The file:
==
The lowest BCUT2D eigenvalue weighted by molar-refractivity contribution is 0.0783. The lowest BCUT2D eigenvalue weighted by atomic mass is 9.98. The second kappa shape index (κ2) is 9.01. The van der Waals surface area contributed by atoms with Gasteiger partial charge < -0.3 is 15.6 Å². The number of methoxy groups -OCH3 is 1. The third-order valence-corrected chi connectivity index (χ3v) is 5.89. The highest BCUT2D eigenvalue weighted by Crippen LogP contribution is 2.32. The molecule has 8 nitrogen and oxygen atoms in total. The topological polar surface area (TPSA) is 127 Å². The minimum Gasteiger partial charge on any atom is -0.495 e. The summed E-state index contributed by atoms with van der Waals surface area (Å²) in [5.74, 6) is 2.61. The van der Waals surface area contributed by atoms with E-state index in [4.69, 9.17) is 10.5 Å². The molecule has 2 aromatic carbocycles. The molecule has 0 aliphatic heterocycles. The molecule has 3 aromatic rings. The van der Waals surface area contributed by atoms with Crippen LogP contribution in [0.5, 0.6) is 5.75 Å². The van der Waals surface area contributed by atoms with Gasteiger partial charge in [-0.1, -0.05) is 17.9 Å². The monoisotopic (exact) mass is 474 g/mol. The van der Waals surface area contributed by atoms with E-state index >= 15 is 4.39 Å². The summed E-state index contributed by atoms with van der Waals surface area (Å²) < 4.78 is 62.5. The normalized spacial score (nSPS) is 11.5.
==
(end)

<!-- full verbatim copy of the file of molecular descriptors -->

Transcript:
The lowest BCUT2D eigenvalue weighted by molar-refractivity contribution is 0.0783. The lowest BCUT2D eigenvalue weighted by atomic mass is 9.98. The second kappa shape index (κ2) is 9.01. The van der Waals surface area contributed by atoms with Gasteiger partial charge < -0.3 is 15.6 Å². The number of methoxy groups -OCH3 is 1. The third-order valence-corrected chi connectivity index (χ3v) is 5.89. The highest BCUT2D eigenvalue weighted by Crippen LogP contribution is 2.32. The molecule has 8 nitrogen and oxygen atoms in total. The topological polar surface area (TPSA) is 127 Å². The minimum Gasteiger partial charge on any atom is -0.495 e. The summed E-state index contributed by atoms with van der Waals surface area (Å²) in [5.74, 6) is 2.61. The van der Waals surface area contributed by atoms with E-state index in [4.69, 9.17) is 10.5 Å². The molecule has 2 aromatic carbocycles. The molecule has 0 aliphatic heterocycles. The molecule has 3 aromatic rings. The van der Waals surface area contributed by atoms with Crippen LogP contribution in [0.5, 0.6) is 5.75 Å². The van der Waals surface area contributed by atoms with Gasteiger partial charge in [-0.1, -0.05) is 17.9 Å². The monoisotopic (exact) mass is 474 g/mol. The van der Waals surface area contributed by atoms with E-state index >= 15 is 4.39 Å². The summed E-state index contributed by atoms with van der Waals surface area (Å²) < 4.78 is 62.5. The normalized spacial score (nSPS) is 11.5.